Rebels profit from late splurge
Cork 1-19 Waterford 0-19:STILL LOVE and marriage, this pair. Still horse, still carriage. It might not have been soundtracked by quite the level of percussion of Cork and Waterford encounters in the last decade but this All-Ireland quarter-final held a tune right to the end all the same.
They clung to each other throughout, their grip only loosened by a late spending spree from Cork that bought seven of the last eight points. In a game that saw the sides level eight times, that sort of burst over the closing 10 minutes tends to turn doubt into decision.
Ultimately, it was tough on Waterford. When the PA announcer informed the masses with a minute to go that there would be no extra-time in the event of a draw (a necessary intervention, since the match programme said otherwise), Maurice Shanahan was standing over a long-range free that reduced Cork’s lead to just a point.
Had we all been asked to sit through another afternoon, we’d have lived with it without much grumble. Indeed, there had been a point a few minutes earlier when the prospect of a draw would have delighted Cork. The what-if moment that will stay with Waterford came on 62 minutes when a silver-platter ball aimed at Eoin McGrath eluded his grasp right in front of the Cork goal.
Waterford had just reeled off five of the previous seven points and were getting their groove on with every attack. Had McGrath collected, he was one-on-one knowing a goal would put them five ahead. But the catch was spilled and the moment evaporated. For want of a nail, the war was lost.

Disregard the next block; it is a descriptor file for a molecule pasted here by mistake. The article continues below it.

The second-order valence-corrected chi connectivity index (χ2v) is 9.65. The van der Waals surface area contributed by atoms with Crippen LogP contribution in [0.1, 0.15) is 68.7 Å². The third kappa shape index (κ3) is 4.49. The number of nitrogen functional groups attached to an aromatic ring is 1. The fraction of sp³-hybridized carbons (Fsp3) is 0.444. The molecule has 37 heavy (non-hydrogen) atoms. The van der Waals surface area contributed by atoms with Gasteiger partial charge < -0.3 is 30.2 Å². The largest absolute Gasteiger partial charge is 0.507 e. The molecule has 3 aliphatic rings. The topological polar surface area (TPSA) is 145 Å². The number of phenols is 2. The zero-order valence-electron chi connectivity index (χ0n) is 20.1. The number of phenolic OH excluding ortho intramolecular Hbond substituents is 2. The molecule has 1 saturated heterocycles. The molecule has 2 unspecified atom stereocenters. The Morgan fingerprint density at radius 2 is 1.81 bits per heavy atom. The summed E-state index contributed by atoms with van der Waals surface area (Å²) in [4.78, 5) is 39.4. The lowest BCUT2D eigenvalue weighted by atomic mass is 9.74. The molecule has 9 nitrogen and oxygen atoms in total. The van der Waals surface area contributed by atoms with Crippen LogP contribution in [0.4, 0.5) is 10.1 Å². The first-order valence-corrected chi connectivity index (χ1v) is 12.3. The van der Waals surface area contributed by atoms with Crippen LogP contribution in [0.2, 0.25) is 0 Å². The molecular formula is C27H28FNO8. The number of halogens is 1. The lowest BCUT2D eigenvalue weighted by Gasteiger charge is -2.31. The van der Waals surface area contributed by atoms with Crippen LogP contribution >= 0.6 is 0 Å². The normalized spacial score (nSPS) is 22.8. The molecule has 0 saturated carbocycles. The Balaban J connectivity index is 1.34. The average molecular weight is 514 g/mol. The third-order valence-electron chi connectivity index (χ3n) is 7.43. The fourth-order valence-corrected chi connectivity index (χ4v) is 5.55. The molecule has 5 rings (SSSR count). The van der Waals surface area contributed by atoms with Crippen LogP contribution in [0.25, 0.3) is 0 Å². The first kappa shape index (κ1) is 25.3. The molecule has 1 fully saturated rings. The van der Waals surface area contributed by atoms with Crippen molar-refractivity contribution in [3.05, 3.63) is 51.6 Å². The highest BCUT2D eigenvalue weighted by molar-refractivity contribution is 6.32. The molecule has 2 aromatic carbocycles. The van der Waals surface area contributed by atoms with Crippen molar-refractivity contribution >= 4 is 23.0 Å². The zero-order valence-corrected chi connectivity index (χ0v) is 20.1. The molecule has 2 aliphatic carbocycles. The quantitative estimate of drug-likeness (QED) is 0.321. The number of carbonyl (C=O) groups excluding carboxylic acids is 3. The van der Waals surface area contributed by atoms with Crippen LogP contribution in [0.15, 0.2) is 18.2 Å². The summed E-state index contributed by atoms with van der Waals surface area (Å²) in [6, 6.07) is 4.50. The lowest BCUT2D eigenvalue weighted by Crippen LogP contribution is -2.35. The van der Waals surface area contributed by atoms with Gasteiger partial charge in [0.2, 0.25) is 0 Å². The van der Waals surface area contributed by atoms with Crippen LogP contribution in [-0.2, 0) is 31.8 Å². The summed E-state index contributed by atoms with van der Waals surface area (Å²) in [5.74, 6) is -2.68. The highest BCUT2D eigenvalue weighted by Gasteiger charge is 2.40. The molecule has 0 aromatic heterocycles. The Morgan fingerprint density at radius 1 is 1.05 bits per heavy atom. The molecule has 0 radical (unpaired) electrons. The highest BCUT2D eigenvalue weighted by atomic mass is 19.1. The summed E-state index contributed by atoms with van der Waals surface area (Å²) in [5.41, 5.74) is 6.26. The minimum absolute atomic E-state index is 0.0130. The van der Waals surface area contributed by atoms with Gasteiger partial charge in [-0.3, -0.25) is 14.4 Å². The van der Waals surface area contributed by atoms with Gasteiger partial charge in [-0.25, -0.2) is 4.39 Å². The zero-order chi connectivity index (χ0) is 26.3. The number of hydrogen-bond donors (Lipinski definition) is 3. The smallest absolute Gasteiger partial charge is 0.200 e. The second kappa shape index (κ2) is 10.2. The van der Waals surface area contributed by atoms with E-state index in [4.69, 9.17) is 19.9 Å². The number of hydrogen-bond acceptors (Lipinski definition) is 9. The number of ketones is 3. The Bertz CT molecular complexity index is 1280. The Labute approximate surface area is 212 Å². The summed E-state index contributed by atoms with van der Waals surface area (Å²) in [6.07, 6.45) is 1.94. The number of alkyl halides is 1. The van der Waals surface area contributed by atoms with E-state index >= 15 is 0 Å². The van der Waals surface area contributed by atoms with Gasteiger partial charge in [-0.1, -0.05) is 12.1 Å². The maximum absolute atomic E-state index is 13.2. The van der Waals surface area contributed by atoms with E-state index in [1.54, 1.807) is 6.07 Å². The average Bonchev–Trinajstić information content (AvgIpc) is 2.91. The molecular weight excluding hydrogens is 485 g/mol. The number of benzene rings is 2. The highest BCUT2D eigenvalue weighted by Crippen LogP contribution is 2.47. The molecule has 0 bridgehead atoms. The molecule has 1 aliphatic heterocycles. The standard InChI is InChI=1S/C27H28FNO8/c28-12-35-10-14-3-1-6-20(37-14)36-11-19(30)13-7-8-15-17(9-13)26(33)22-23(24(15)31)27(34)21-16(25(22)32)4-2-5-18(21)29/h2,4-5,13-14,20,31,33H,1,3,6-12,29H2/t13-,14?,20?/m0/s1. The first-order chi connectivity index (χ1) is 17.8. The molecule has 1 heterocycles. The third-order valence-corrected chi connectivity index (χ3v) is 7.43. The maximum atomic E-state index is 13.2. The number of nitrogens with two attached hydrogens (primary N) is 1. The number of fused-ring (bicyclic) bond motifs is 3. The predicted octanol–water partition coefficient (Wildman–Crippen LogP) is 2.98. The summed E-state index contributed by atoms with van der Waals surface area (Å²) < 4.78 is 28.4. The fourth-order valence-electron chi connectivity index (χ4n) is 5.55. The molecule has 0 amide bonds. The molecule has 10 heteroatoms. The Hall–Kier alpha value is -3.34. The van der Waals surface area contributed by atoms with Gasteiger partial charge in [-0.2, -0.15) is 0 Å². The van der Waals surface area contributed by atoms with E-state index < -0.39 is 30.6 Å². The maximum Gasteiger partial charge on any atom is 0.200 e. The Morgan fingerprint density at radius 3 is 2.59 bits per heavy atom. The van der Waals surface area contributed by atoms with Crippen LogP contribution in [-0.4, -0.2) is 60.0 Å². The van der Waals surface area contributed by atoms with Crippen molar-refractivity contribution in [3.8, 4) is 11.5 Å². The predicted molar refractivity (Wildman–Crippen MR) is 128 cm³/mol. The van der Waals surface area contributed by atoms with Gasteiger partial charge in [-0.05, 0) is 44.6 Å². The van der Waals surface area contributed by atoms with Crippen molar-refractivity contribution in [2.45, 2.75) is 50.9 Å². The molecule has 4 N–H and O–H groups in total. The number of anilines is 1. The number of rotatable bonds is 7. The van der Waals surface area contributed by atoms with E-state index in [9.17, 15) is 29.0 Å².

“We were three points down in the 60th minute and it didn’t look great for us,” said Jimmy Barry-Murphy afterwards. “And I didn’t think we played particularly well at times. We started pretty well but went out of the game for long periods.”
The game had indeed begun with a thunderclap, Cork pinging the Waterford woodwork twice inside the opening 20 seconds. First Luke O’Farrell speared one off the crossbar and with Waterford goalkeeper Stephen O’Keeffe only picking himself off the floor, Niall McCarthy’s diving follow-up caught the wrong side of O’Keeffe’s near post.
It hinted at a breathless opening that didn’t quite deliver, the sides swapping just a point and a free each to make it 0-2 apiece on 10 minutes. Cork were able to open their shoulders more readily from there though and some of their snappy stick-passing picked the Waterford lock quite easily.
Cian McCarthy put them ahead unopposed and O’Farrell’s clever flick inside on 13 minutes switched the play and sent Pa Cronin through for a smart score. When Jamie Coughlan took advantage of Niall McCarthy’s foraging soon after, it put them three ahead and Waterford needed to stop the bleeding.
Instead, Cork turned a paper cut into a gusher. Paudie O’Sullivan found Coughlan with a sweet pass and his finish gave them a six-point lead. They were reasonable value for it as well, with Daniel Kearney and Cronin forcing the issue around the middle of the field and O’Farrell always dangerous inside. Waterford held on with a couple of frees but it wasn’t until they brought John Mullane out to half-forward that they got any traction.